InvestorPlace’s Ian Cooper wrote a piece in early March arguing that Riot Blockchain (NASDAQ:RIOT) stock should be in every investor’s portfolio. Since Cooper wrote those words, RIOT stock is up 30% through March 30.
If you took Cooper’s advice and bought some of the crypto miner’s stock, I applaud your unrealized gains.
However, don’t mistake your short-term success with long-term portfolio planning. In my estimation, leaving RIOT stock in your portfolio for an extended period of time would be a big mistake.
RIOT Stock Is Not BlackRock
They used to say that if you wanted to get rich, you bought shares in a growing mutual fund provider and not that provider’s mutual funds. Of course, this was a saying from the 80s and 90s. The crypto traders of today’s world likely wouldn’t even know what a mutual fund is.
I’m being facetious, of course.
However, Cooper’s argument for buying was based on the fact that “as long as Bitcoin (CCC:BTC-USD) can push to higher highs, the mining companies are sure to follow.”
It’s a simple premise, and in a vacuum it makes sense. The same theory would obviously apply to some of the other public companies that mine Bitcoin, such as Marathon Digital Holdings (NASDAQ:MARA) and HIVE Blockchain Technologies (OTCMKTS:HVBTF).
Together, these three companies have a combined enterprise value of $8 billion. Based on their combined trailing 12-month revenue of $65 million, the three companies have a price-to-sales ratio of 123, and that’s with HIVE generating 80% of those sales.
None of the three are profitable. Not even close. Ok, so back to my analogy about mutual funds.
Canaan Seems Like a Better Buy
In this instance, if we stick to the analogy, you would be wiser to invest in Canaan (NASDAQ:CAN), which makes cryptocurrency miners, rather than the companies such as Riot Blockchain that mine Bitcoin, etc.
It currently has an enterprise value of $2.7 billion and trades at 3.1x sales. Unfortunately, it too loses money. In February, Canaan reported that it has purchase-orders for more than 100,000 Bitcoin mining machines in North America. That will tie up its manufacturing capacity for the rest of 2021 and beyond.
That’s a good problem to have.
Further, it’s become a lot pickier about who it sells its machines to, providing shareholders with greater certainty over revenues, costs and profits, ultimately.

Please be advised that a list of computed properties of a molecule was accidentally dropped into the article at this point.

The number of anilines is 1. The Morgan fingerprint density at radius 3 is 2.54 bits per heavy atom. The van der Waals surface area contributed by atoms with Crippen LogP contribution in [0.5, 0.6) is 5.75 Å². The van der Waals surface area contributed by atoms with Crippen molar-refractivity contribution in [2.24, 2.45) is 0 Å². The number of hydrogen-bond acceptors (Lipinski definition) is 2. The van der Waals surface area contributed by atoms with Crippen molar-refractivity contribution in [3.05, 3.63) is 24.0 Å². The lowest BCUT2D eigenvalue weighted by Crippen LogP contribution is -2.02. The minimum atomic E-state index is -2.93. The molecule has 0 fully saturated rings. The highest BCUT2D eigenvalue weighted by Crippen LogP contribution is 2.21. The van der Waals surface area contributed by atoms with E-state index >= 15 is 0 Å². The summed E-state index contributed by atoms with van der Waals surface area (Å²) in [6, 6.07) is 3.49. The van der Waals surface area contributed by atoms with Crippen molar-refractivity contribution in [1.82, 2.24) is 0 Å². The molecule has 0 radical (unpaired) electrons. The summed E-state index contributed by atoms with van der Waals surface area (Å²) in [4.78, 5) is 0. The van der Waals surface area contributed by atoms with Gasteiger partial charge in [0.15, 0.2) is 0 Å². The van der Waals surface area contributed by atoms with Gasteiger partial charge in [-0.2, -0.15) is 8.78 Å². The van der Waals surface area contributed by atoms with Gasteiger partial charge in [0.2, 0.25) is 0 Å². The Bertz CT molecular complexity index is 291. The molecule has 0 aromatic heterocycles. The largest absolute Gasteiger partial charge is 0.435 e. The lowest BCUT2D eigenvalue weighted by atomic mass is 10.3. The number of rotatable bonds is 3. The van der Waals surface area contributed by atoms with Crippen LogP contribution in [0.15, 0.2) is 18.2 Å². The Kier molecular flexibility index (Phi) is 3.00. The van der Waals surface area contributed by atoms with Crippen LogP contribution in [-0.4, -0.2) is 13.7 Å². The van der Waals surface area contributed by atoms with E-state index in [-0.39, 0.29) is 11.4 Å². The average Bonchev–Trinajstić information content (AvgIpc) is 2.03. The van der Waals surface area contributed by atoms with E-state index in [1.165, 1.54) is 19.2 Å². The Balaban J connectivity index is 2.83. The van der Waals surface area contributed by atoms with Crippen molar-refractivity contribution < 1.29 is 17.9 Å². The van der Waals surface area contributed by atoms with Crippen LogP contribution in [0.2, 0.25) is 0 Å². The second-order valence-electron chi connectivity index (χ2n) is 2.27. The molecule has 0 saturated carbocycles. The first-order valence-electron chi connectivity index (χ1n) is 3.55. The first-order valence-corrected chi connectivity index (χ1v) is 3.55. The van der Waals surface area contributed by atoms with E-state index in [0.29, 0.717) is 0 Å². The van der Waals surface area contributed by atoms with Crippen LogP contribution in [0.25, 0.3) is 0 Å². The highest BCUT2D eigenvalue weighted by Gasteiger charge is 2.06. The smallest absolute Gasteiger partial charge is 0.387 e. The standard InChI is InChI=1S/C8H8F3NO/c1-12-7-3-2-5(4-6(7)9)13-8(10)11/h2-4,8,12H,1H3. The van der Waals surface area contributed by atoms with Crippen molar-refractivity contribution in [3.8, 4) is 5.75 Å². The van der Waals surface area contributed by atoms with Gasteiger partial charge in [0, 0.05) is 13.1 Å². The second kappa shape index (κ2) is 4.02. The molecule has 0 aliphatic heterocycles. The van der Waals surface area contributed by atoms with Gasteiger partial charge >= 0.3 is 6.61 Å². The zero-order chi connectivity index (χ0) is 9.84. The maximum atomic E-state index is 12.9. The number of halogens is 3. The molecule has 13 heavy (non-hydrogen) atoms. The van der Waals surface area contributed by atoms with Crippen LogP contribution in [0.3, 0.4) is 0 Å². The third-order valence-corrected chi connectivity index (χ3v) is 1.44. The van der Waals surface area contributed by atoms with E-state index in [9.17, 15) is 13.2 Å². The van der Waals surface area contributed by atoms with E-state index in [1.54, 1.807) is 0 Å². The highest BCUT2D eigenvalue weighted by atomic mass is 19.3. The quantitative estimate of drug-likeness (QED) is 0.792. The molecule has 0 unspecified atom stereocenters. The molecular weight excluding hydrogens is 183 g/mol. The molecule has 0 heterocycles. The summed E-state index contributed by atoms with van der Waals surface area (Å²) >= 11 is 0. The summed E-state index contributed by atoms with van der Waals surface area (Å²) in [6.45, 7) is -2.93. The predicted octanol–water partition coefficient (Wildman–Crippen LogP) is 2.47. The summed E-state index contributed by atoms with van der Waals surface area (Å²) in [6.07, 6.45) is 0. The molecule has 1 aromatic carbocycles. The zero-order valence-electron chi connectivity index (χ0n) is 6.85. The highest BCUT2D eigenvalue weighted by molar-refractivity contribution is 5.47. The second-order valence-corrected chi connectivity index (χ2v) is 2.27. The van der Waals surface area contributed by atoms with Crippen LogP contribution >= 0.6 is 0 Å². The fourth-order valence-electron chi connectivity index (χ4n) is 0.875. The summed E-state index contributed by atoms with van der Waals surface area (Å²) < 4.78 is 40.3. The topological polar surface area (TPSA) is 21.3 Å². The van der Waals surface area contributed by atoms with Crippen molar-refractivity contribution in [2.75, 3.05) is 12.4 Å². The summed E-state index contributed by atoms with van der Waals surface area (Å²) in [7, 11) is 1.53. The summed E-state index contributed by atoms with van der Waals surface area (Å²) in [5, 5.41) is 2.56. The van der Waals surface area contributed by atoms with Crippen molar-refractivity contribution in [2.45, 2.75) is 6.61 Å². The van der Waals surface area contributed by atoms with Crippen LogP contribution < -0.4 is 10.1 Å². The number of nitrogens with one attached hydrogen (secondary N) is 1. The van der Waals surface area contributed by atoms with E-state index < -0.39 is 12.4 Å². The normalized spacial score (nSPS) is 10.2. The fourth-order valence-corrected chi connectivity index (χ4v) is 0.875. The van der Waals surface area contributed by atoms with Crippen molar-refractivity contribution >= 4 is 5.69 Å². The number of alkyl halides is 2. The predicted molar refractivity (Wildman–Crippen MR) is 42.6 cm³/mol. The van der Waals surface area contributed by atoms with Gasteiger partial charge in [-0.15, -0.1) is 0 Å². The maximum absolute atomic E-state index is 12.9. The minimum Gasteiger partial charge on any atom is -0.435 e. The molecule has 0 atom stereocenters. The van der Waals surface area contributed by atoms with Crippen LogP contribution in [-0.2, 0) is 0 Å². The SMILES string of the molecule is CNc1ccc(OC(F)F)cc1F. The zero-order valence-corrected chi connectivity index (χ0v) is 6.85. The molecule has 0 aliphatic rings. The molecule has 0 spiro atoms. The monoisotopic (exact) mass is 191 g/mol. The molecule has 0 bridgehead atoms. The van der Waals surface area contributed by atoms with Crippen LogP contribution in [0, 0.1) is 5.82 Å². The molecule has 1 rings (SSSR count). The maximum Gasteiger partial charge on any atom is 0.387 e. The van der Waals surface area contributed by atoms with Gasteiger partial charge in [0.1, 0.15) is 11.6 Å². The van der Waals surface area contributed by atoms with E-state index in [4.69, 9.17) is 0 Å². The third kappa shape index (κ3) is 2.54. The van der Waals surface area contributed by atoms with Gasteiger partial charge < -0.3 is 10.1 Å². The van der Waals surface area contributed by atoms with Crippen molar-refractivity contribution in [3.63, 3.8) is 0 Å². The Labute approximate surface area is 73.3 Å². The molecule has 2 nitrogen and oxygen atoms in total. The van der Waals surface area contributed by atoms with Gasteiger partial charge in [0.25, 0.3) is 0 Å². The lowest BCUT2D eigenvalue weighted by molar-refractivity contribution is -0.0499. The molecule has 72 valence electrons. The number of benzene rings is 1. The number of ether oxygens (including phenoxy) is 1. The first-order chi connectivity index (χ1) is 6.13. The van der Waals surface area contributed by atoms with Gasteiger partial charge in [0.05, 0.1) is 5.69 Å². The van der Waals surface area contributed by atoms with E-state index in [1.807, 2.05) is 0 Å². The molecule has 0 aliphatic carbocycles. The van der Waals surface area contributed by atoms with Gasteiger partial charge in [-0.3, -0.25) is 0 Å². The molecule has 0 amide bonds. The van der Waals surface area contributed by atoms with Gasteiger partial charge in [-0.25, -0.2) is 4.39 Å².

In my February article about Riot, I estimated that it held $24 million in cryptocurrencies on its balance sheet. That was based on 480 Bitcoins at $50,000 per coin. Trading up almost another $9,000 per Bitcoin as I write this, Riot’s Bitcoins are now worth approximately $28.2 million.
Why investors are willing to take the leap from a tangible asset such as the 480 Bitcoins it owns to applying a very liberal enterprise value of $3.2 billion is beyond me. At least Canaan has real sales backing its valuation.
It’s Not for Every Investor
My colleague finished his March article by suggesting that he could see Riot Blockchain’s market capitalization doubling or even tripling in the long term. At current TTM sales of $8 million, that’s a forward P/S ratio of 1,290x [$3.44 billion market cap multiplied by 3 divided by $8 million in sales].
Now, I’m sure its revenues will increase over the next 2-3 years, but hardly enough to justify the kind of valuation investors currently give it.
There’s another thing about my colleague’s argument that’s got me thinking.
Cooper refers to MicroStrategy (NASDAQ:MSTR) CEO Michael Saylor’s view that Bitcoin could eventually have a market cap of $100 trillion. In the same breath, Cooper mentions the $170 million and $1.5 billion of Bitcoin that Square (NYSE:SQ) and Tesla (NASDAQ:TSLA) bought, respectively.
If Bitcoin is all that and a bag of chips, wouldn’t one of these two statements make more sense than recommending Riot Blockchain for every investor’s portfolio?
A) Bitcoin should be in every investor’s portfolio, or
B) Square and Tesla should be in every investor’s portfolio.
Investing isn’t just about going on the offensive. It’s also about protecting your downside.
For this reason, I don’t believe Riot stock should be in every investor’s portfolio. Not by a longshot.
On the date of publication, Will Ashworth did not have (either directly or indirectly) any positions in the securities mentioned in this article.
Will Ashworth has written about investments full-time since 2008. Publications where he’s appeared include InvestorPlace, The Motley Fool Canada, Investopedia, Kiplinger, and several others in both the U.S. and Canada. He particularly enjoys creating model portfolios that stand the test of time. He lives in Halifax, Nova Scotia. At the time of this writing Will Ashworth did not hold a position in any of the aforementioned securities.